AACR 2021: A case study of T-cell modulation for cancer immunotherapies

By The Science Advisory Board staff writers

April 15, 2021 -- During a plenary session at the American Association for Cancer Research (AACR) 2021 virtual meeting held April 9-14, speakers described impressive work that researchers have done to modify and target T cells as a means of treating cancers.

Dr. Nina Bhardwaj, PhD, director of immunotherapy at the Tisch Cancer Institute Icahn School of Medicine at Mount Sinai in New York City, opened the plenary session with an overview of the activation of T-cell responses. Here, T cells are primed (initial activation), leading to T-cell expansion and differentiation into effector CD8+ T cells. These cells can take two states, either as memory T cells, which provide antigen clearing, or exhausted T cells, which allow antigen persistence.

Bhardwaj explained that T-cell immunity can be improved by modulating T cells, focusing on designs that "overcome immune suppression and exhaustion to enhance T-cell effector function."

The rest of the AACR session focused on just a few ways that scientists are working to modulate T cells to develop cancer immunotherapies.

Combating the exhausted T-cell state by targeting transcription factors

For example, Anjana Rao, PhD, professor at the La Jolla Institute for Immunology in La Jolla, CA, detailed her journey learning about and overcoming challenges of exhaustive T cells in chimeric antigen receptor (CAR) therapies. She explained how she first learned about the exhaustive T-cell state by investigating the effect on T-cell activation of the nuclear factor of activated T cells (NFAT), a family of transcription factors.

NFAT is more stable when it is bound to activator protein 1 (AP-1), another transcription factor. Its structure is a heterodimer composed of proteins belonging to the Fos and Jun families. During T-cell responses, T-cell receptor activation and co-stimulatory receptors lead to the activation of Fos3 and Jun (AP-1), which work in concert with NFAT for T-cell activation.

Nearly 30 years ago, Rao worked with colleagues to develop an NFAT mutant that did not bind to AP-1 and showed that T cells derived from this activation scheme were hyporesponsive to T-cell receptor stimulation and adapted the "exhaustion" state.

Hallmarks of exhausted T cells include expression of inhibitory surface receptors such as programmed cell death 1 (PD-1) and cytotoxic T-lymphocyte-associated protein 4 (CTLA-4), decreased cytokine production (interleukin-2, tumor necrosis factor, and interferon gamma), and altered expression and use of key transcription factors.

Importantly, Rao detailed how some cancer immunotherapies work to counteract the exhaustive state. Checkpoint inhibitors such as anti-PD1/antiprogrammed cell death ligand 1 (anti-PD-L1) and anti-CTLA4 work to convert exhausted T cells into effector T cells. And adoptive T-cell therapies, like CAR T cells, modify T cells to prevent them from adopting the exhaustive state.

Approaching the question from the adoptive cell therapy side of the equation, Rao asked if elimination of the key transcription factors -- nuclear receptor transcription factors (NR4) and TOX High Mobility Group Box Family Member 2 (TOX2), which mediate the transcription program of exhaustion -- would prevent T cells from adopting the exhaustive state.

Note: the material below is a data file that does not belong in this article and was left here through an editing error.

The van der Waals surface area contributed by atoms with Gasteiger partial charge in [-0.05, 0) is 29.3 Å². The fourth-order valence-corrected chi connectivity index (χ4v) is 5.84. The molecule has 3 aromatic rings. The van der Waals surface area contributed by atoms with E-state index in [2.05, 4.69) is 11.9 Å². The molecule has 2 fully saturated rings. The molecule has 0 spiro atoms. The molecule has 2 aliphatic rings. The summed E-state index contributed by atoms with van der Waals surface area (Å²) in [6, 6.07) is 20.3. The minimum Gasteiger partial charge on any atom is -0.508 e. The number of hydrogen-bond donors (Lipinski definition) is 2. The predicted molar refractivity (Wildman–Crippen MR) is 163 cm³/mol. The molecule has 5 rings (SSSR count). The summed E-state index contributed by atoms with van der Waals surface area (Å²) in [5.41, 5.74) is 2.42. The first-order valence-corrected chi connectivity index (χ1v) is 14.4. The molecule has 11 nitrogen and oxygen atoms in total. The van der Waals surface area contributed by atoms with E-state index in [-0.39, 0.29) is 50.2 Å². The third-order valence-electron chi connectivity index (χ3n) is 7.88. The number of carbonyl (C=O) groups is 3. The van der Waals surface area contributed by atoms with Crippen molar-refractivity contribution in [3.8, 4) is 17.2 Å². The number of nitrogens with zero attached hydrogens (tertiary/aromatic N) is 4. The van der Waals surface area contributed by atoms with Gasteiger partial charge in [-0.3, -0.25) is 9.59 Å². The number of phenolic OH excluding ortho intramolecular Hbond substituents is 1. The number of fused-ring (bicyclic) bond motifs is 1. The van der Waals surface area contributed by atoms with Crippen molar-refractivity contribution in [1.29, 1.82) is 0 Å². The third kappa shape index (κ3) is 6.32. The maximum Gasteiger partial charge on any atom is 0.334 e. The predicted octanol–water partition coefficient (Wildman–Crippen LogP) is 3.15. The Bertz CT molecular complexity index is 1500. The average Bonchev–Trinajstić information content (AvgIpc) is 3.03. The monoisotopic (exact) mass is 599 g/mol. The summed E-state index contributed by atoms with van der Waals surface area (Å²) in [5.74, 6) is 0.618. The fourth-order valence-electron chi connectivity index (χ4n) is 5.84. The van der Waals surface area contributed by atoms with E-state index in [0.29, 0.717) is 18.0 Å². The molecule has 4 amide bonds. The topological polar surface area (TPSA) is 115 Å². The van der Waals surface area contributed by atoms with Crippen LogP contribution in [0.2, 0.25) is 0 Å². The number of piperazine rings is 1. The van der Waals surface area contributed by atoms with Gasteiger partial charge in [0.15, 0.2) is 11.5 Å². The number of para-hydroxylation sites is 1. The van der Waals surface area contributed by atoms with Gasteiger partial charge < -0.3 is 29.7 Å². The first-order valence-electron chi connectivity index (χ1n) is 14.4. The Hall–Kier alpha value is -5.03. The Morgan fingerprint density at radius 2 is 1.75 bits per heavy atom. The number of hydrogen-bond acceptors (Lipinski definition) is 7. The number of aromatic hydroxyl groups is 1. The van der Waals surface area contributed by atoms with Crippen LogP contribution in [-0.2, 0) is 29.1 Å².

CAR tumor infiltrating lymphocytes (TILs) with NR4 or TOX2 knockout resulted in a reduction in tumor size and increased survival in mouse models. The CAR TILs showed molecular characteristics of effector T cells rather than exhaustive T cells. Conclusively, Rao explained that blocking the expression of transcription factors for NR4A and TOX led to increased effector function.

At a higher level, NR4 and TOX2 are controlled by transcription factor families, the basic leucine zipper domain (bZIP) (which include Fos and Jun) and nuclear factor kappa-light-chain-enhancer of activated B cells (NFkB). Therefore, Rao posed the question of whether bZIP or NFkB transcription factor repression in wildtype effector T cells can prevent exhaustion in T cells.

In a series of experiments, Rao's team demonstrated that basic leucine zipper ATF-like transcription factor (BATF) (a member of the dZIP family), is highly overexpressed in CAR TILs. BATF-transduced CAR T cells demonstrated a massive expansion of CAR T cells with reduced hallmarks of exhaustive phenotype were seen via RNA sequencing. Moreover, these cells protected mice against tumor rechallenge (presence of CD27, CD127, TCF1 in CAR T cells were proof of memory function).

To investigate how these TILs are more effective, Rao's team explored how BATF-overexpressing TILs effect T-cell receptor signaling. They found that once the BATF-CAR TILs enter the nucleus, they become inaccessible and block T-cell receptor binding. This effectively prevents the TILs from adopting the exhaustive state.

Further teasing out this mechanism, the researchers recently found that BATF overexpression promotes tumor clearance and antitumor memory by recruiting its cooperating transcription factor interferon regulatory factor 4 (IRF4) in a specific motif to promote survival and effector function of TILs. This ultimately leads to blunting T-cell receptor signaling to exhaustion-related genes.

This impressive set of comprehensive studies demonstrates the power of targeting transcriptional programs to counteract T-cell exhaustion and promote effective T-cell responses against tumors.

Other speakers in the session explored how different immunotherapies, such as engineered monoclonal antibodies and newer versions of CARs could be used to target the root causes of cancer and stop them in their tracks.

Do you have a unique perspective on your research related to immunotherapies or cancer research? Contact the editor today to learn more.


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